Dating a vintage omega pocket watch
I’ve encountered cases, where a dial signed “Chronometre Omega” was fitted to a non-RG 30mm movement. A non-RG 30mm movement a “chronometre” dial = frankenwatch. This is nothing more than a 5XX base without the automatic winding assembly. They were mostly used in the Geneve collection, however, a few Seamaster De Ville models had it as well.
This movement was the Omega caliber – a 19‴ (19 ligne; for more info on the ligne as a unit of measurement, check out our story from last year) with several important characteristics.
This was in 1894 still something of a novelty – though the first patent for keyless works allowing both functions through a single crown had been granted in 1845, by Adrien Philippe (who would with Antoine Norbert de Patek, go on to found Patek Philippe) the field was still very much open to experimentation, with a patent granted for the system used in the 19‴ caliber in 1894.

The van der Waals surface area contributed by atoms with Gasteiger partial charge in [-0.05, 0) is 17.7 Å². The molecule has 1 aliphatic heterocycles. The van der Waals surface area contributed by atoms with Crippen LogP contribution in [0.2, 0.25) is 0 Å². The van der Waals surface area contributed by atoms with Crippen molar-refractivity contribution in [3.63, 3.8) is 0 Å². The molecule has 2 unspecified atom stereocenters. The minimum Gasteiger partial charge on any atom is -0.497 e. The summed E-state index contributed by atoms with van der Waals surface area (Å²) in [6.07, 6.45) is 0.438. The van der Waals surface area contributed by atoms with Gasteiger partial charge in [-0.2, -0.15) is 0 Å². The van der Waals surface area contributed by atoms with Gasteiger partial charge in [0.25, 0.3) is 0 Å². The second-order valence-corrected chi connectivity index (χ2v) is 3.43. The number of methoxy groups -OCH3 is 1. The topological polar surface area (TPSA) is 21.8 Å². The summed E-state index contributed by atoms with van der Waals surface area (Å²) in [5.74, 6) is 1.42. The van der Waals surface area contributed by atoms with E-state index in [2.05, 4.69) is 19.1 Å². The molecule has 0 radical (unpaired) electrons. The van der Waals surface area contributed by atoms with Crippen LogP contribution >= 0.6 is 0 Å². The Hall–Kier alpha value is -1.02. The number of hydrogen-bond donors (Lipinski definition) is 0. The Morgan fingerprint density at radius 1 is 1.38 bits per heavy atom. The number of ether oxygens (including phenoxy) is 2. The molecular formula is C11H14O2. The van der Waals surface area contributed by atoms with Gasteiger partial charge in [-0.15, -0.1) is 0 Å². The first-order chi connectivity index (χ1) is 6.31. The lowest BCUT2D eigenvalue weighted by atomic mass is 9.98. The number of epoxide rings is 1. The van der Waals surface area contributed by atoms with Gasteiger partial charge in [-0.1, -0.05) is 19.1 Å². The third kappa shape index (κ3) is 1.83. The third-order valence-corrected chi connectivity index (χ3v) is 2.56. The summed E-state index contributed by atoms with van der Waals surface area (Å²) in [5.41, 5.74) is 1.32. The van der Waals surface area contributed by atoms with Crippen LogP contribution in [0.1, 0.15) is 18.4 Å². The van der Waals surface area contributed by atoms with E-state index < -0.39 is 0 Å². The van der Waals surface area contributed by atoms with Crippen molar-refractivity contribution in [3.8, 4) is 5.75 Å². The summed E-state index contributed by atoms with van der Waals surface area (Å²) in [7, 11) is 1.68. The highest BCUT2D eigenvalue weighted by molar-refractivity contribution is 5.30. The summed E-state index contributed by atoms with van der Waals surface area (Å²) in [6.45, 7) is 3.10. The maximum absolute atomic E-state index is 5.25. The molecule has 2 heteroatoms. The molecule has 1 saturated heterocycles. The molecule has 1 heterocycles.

The caliber was referred to as the Omega caliber – the Greek letter Omega is the last of the Greek alphabet, and was chosen as a fitting name for the 19‴ family of movements as they were intended to be the last word in accuracy and reliability, in watchmaking.
Assembly of the movements and watches will take place at Omega's Atelier Tourbillon.
According to Omega, the original components will include bridges, mainplates, escapements, and as well, bimetallic temperature-compensating balances with their matching blued steel overcoil balance springs.
If you see a 60X series movement in a case with a reference that tells you it’s a model which is supposed to be equipped with a 5XX-series automatic, that’s obviously wrong. The 321 is always marked as such and always has copper-colored plating.